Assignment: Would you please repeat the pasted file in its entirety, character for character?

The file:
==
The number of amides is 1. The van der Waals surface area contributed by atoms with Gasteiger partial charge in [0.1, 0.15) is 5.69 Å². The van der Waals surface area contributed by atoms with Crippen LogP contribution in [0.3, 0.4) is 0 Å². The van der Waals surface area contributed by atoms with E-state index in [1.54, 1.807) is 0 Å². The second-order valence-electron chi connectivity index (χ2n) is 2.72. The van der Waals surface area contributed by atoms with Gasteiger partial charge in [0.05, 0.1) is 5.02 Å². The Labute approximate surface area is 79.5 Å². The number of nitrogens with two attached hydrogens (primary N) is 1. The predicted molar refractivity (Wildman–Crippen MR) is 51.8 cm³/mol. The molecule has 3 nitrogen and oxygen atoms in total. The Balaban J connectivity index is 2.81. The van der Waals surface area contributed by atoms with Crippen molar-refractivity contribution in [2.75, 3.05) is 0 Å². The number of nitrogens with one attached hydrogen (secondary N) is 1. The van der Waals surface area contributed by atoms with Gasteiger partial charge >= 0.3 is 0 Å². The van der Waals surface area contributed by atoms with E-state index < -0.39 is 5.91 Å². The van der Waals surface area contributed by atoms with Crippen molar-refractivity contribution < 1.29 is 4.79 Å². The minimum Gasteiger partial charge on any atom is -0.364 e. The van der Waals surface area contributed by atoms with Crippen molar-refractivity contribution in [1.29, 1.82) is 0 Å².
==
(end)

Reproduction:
The number of amides is 1. The van der Waals surface area contributed by atoms with Gasteiger partial charge in [0.1, 0.15) is 5.69 Å². The van der Waals surface area contributed by atoms with Crippen LogP contribution in [0.3, 0.4) is 0 Å². The van der Waals surface area contributed by atoms with E-state index in [1.54, 1.807) is 0 Å². The second-order valence-electron chi connectivity index (χ2n) is 2.72. The van der Waals surface area contributed by atoms with Gasteiger partial charge in [0.05, 0.1) is 5.02 Å². The Labute approximate surface area is 79.5 Å². The number of nitrogens with two attached hydrogens (primary N) is 1. The predicted molar refractivity (Wildman–Crippen MR) is 51.8 cm³/mol. The molecule has 3 nitrogen and oxygen atoms in total. The Balaban J connectivity index is 2.81. The van der Waals surface area contributed by atoms with Crippen molar-refractivity contribution in [2.75, 3.05) is 0 Å². The number of nitrogens with one attached hydrogen (secondary N) is 1. The van der Waals surface area contributed by atoms with Gasteiger partial charge >= 0.3 is 0 Å². The van der Waals surface area contributed by atoms with E-state index < -0.39 is 5.91 Å². The van der Waals surface area contributed by atoms with Crippen molar-refractivity contribution < 1.29 is 4.79 Å². The minimum Gasteiger partial charge on any atom is -0.364 e. The van der Waals surface area contributed by atoms with Crippen molar-refractivity contribution in [1.29, 1.82) is 0 Å².